The Minister for Environment, Science, Technology and Innovation, Dr Kwaku Afriyie has stressed the need for Ghana to create awareness and build the capacity of key stakeholders on the provisions of the Nagoya Protocol.
The Nagoya Protocol on access to genetic resources and the fair and equitable sharing of benefits arising from their utilization, is a supplementary agreement to the Convention on Biological Diversity. It provides a transparent legal framework for the effective implementation of one of the three objectives of the CBD: the fair and equitable sharing of benefits arising out of the utilization of genetic resources.
Dr Afriyie, who was opening a day’s sensitization workshop for the Focal Point and Competent National Authorities (CNA) in Accra, noted that it was important to impart stakeholders and the public with what Nagoya Protocol entailed and the procedures to follow when one needs to utilize genetic resources which originate from the country.
He said the Nagoya Protocol was accepted as a landmark agreement in international governance of biodiversity and was relevant for commercial and non-commercial sectors involved in the use and exchange of genetic resources among countries that signed on to it.
Dr Afriyie stated that “In times past, a lot of countries in the tropical world which are endowed with lots of flora and fauna lost out on these resources as some persons and other selfish interest groups made huge gains through genetic manipulations from the originals and that, these were the sort of things the Nagoya Protocol seeks to rectify among other concerns.”
He further observed that in the case of Ghana, the majority of the genetic resources were taught by ancestors through the millennia via oral tradition regarding their uses such as medicinal and other purposes but were allowed to slip into foreign hands.
He was hopeful that with the introduction of the Focal Point and Competent National Authorities, all stakeholders and responsible state institutions would be vigilant and play their part effectively so that the whole regime about the Access and Benefit Sharing (ABS) of genetic resources, did not put Ghana at a disadvantage.
A retired Professor at the Department of Plant and Environmental Biology, School of Biological Sciences of the University of Ghana, Prof. Alfred Apau Oteng-Yeboah said biodiversity and relative issues have received a lot of attention on the airwaves while every 22nd of May every year is used to celebrate the International Biological Diversity Day to bring to the fore, the relevance of nature and its resources to the Ghanaians and the world at large.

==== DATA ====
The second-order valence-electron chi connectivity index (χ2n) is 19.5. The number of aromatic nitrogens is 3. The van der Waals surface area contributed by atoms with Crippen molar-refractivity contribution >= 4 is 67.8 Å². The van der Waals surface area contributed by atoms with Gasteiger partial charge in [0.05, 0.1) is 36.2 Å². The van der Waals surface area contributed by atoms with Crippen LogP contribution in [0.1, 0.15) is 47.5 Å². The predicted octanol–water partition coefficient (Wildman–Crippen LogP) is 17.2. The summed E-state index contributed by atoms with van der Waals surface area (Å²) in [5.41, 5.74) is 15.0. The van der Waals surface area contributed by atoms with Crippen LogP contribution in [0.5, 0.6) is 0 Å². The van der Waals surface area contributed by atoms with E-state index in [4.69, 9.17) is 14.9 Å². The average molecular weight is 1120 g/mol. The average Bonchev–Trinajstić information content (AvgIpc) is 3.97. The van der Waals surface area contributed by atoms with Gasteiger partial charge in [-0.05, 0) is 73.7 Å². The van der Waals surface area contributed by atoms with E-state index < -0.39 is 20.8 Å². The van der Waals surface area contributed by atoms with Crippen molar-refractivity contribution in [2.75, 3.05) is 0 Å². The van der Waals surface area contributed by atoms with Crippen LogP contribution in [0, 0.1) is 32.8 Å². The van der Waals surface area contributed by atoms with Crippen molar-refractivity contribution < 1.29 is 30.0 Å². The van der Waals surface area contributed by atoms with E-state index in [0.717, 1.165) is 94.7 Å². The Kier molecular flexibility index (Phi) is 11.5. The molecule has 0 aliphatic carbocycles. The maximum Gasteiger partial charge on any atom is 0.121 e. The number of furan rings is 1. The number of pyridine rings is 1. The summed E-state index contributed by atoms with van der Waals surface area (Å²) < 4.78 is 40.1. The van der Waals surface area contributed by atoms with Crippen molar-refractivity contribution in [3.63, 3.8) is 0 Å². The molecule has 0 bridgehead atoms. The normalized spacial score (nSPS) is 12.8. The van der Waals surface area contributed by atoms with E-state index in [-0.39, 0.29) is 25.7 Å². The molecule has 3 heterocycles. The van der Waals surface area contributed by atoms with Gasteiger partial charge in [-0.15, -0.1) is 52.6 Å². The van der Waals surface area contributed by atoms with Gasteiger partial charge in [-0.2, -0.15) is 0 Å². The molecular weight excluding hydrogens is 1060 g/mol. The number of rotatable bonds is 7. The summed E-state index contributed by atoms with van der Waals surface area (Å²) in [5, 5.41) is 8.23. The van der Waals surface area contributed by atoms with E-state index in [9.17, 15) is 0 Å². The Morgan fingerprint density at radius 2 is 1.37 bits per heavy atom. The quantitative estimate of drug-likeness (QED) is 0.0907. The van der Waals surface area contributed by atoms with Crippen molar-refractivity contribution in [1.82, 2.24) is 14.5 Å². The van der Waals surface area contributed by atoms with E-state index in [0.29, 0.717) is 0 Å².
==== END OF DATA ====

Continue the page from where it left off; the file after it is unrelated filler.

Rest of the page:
He urged stakeholders to work in concert to provide the kind of services that would ensure that the Nagoya Protocol is properly domesticated in Ghana.
Giving a background, Prof. Oteng-Yeboah disclosed that the United Nations Convention on Biological Diversity was one of the three agreements which emanated from discussions from 1987 through to 1991 when governments through their people, observed that there were so many crises in the environment resulting mainly from human activities such as climate change and land degradation. He added that “biodiversity resources, as a result, were being lost at speeds faster than it could be arrested.”
Consequently, Agenda 21 deliberations came up later in Brazil during the UN’s meeting on environment and development to seek sustainable solutions to these negative effects on biodiversity and the environment in general. This then gave birth to three Conventions namely; the Climate Change Convention, the Desertification Convention and the Biodiversity Convention.
Following this was the entry of signatures agreeing to the adoption of the Biodiversity Convention and representatives of some 136 countries, including Ghana did append their signatures for adoption and implementation. According to Prof. Oteng-Yeboah, a minimum of 50 countries ratifying a convention gives it the green light to roll out, adding that the ratification for the biodiversity convention was rapid.
Prof. Oteng-Yeboah disclosed that the Biodiversity Convention has three major objectives including the conservation of biological diversity, the sustainable use of biological diversity and equity in the sharing of benefits that arise from the use of genetic resources. He added that the Convention has a governance structure known as the Conference of Parties that meets at appropriate times for deliberations and for decisions to be taken.
The decisions so taken are binding on all members because these are usually arrived at by a consensus but not voting.
Responding to questions from participants, the Prof. said any person or entity venturing into plant research and herbal production, for instance, would have to first receive clearance or certification relating to efficacy, toxicity and other vital variables before production and sale.
Irene Wirekoaa Osei, ISD
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